By Bryan Fischer
Christine O’Donnell has been widely lampooned by the left, and regrettably, even by some misguided voices on the right, for suggesting in this week’s debate with Chris Coons that the “separation of church and state” is not found in the Constitution.
Unfortunately for her critics, she is 100 percent right. You will look in vain in the United States Constitution for the phrase “the separation of church and state.” It ain’t there. You can read it frontwards, backwards, sideways, and upside down and you will never encounter that phrase. Period.
In fact, according to historian J.S. Conway, Adolph Hitler and his propaganda boys coined the phrase, “the Church must be separate from the State.” He didn’t want the church meddling with his totalitarian ambitions for Germany any more than secular fundamentalists want the church meddling with their totalitarian ambitions for the United States.
But Chris Coons and the brain-addled law students listening to this debate apparently believe this bizarre and unconstitutional doctrine is found in the First Amendment. That law students actually think this is in our Constitution is a sign of how inept education has become in the law schools of America.
What the First Amendment prohibits is the “establishment of religion,” by which the Founders meant picking one Christian denomination and making it the official church, or “religion,” of the United States.
As long as Congress doesn’t do that, it can do anything it wants when it comes to religious expression.
The First Amendment was intended by the Founders to restrain Congress and Congress alone. They were as plain and as unambiguous as it is possible to be:: “Congress shall make no law…” What about the word “Congress” do secular fundamentalists not understand? This is not rocket surgery here. All you have to be able to do is read.
In fact, at the time of the founding, nine of the 13 original states had one form or another of an “established” religion, in which one Christian denomination or another had preferred status in law and was supported with tax dollars. The First Amendment was designed to preserve the right for the states to have an established church if they wished, but to absolutely prevent the central government from doing the same thing at the national level.
There is no restraint – none, zip, zero, nada – in the First Amendment on what state and local governments can do with regard to religious expression. Schools can read the Bible, post the Ten Commandments on classroom walls, and have prayers in classrooms, over the intercoms, and before football games if their school boards wish with no fear that they will infringe on the First Amendment. It wasn’t written for them.
And certainly Ms. O’Donnell was right when she said in this debate that there is no constitutional restraint on a school board including the theory of Intelligent Design in its science curriculum. That decision is not business of the federal government at any level, including the judiciary.
In fact, Chris Coons was the one who betrayed his ignorance of the Constitution. When Ms. O’Donnell asked him to identify the five freedoms protected by the First Amendment, he couldn’t name one. The only thing he could think of was the “separation of church and state,” and it’s not even in there.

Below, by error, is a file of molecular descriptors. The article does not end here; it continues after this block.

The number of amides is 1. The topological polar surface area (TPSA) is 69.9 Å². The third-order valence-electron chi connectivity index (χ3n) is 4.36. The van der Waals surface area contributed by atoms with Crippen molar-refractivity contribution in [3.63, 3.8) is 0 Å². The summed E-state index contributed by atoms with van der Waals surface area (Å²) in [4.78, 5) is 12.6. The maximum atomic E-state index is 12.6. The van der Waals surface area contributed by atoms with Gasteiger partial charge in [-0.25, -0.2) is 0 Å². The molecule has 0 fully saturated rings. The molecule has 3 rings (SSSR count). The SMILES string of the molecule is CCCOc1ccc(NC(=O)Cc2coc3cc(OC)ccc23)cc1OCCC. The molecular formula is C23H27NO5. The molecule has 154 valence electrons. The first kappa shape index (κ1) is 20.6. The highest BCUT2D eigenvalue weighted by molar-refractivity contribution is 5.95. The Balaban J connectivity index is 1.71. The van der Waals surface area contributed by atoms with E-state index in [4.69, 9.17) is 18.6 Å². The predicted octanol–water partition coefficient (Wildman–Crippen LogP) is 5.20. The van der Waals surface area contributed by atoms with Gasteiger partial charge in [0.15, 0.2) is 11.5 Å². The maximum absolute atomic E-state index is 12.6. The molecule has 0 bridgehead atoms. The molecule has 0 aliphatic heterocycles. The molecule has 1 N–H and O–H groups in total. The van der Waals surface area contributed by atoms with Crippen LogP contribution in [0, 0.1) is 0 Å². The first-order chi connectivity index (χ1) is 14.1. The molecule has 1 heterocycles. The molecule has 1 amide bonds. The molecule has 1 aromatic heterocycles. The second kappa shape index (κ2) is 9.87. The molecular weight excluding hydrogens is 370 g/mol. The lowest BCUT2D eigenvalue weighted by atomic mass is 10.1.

What Jefferson meant by his “wall of separation” is 180 degrees out from what secular fundamentalists and activist judges have made it out to be. What Jefferson meant was that the First Amendment prevents the federal government from sticking its nose into the business of the church. In other words, Jefferson’s wall was there to keep the state from interfering with the church, not to keep the church from influencing the state.
For instance, the First Amendment was designed to prevent the IRS, an agency of the federal government, from telling pastors what they can and cannot preach from their pulpits. In fact, it is the IRS which violates the First Amendment’s protection for religious liberty and freedom of speech every time it threatens a church whose pastor addresses politics in a sermon.
But our socialist friends have turned the First Amendment upside down and Jefferson’s wall inside out, and are trying to use them to eliminate faith and even the mention of God from the public arena, a use which would appall the Founders and cause Jefferson to roll over in his Monticello graveyard.
President Obama is doing his part as a useful idiot in this crusade by repeatedly and deliberately omitting the mention of the Creator when he quotes the Declaration of Independence.
Bottom line, leftists are now using the First Amendment as a cudgel to batter religious liberty in America, which is the very thing the First Amendment was designed to protect.
Christine O’Donnell is right on this one, and her opponent turns out to be the constitutional doofus. The people of Delaware will find that their constitutional liberties are far safer in Ms. O’Donnell’s hands than in the hands of her bearded Marxist opponent.
(Unless otherwise noted, the opinions expressed are the author’s and do not necessarily reflect the views of the American Family Association or American Family Radio.)
The Moral Liberal contributing editor, Bryan Fischer, is Director of Issue Analysis for Government and Public Policy at the American Family Association, and is the host of the daily ‘Focal Point’ radio talk program on AFR Talk, a division of the American Family Association. ‘Focal Point’ airs live from 1-3 pm Central Time, and is also simulcast on the AFA Channel, which can be seen on the Sky Angel network.